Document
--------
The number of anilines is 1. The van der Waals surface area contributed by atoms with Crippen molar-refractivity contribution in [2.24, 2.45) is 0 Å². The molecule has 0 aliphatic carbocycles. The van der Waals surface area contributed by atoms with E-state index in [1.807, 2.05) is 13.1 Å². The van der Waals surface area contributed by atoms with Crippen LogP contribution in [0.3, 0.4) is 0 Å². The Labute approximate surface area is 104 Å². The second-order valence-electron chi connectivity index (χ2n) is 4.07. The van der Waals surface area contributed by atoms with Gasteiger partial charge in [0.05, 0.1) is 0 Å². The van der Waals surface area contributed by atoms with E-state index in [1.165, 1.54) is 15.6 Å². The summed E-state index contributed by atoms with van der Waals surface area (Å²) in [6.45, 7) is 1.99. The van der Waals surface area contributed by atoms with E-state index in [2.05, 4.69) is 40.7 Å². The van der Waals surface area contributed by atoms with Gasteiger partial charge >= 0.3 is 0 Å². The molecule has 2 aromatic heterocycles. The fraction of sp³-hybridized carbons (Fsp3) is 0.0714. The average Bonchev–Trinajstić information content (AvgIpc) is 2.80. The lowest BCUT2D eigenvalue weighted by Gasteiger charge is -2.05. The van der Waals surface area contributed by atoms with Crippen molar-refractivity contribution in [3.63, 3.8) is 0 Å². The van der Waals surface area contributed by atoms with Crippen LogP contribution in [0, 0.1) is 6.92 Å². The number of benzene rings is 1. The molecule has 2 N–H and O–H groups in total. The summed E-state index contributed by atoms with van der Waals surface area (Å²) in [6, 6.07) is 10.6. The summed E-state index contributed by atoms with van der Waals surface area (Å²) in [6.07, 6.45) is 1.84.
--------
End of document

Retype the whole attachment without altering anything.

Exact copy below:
The number of anilines is 1. The van der Waals surface area contributed by atoms with Crippen molar-refractivity contribution in [2.24, 2.45) is 0 Å². The molecule has 0 aliphatic carbocycles. The van der Waals surface area contributed by atoms with E-state index in [1.807, 2.05) is 13.1 Å². The van der Waals surface area contributed by atoms with Crippen LogP contribution in [0.3, 0.4) is 0 Å². The Labute approximate surface area is 104 Å². The second-order valence-electron chi connectivity index (χ2n) is 4.07. The van der Waals surface area contributed by atoms with Gasteiger partial charge in [0.05, 0.1) is 0 Å². The van der Waals surface area contributed by atoms with E-state index in [1.165, 1.54) is 15.6 Å². The summed E-state index contributed by atoms with van der Waals surface area (Å²) in [6.45, 7) is 1.99. The van der Waals surface area contributed by atoms with E-state index in [2.05, 4.69) is 40.7 Å². The van der Waals surface area contributed by atoms with Gasteiger partial charge >= 0.3 is 0 Å². The molecule has 2 aromatic heterocycles. The fraction of sp³-hybridized carbons (Fsp3) is 0.0714. The average Bonchev–Trinajstić information content (AvgIpc) is 2.80. The lowest BCUT2D eigenvalue weighted by Gasteiger charge is -2.05. The van der Waals surface area contributed by atoms with Crippen molar-refractivity contribution in [3.63, 3.8) is 0 Å². The van der Waals surface area contributed by atoms with Crippen LogP contribution in [0, 0.1) is 6.92 Å². The number of benzene rings is 1. The molecule has 2 N–H and O–H groups in total. The summed E-state index contributed by atoms with van der Waals surface area (Å²) in [6, 6.07) is 10.6. The summed E-state index contributed by atoms with van der Waals surface area (Å²) in [6.07, 6.45) is 1.84.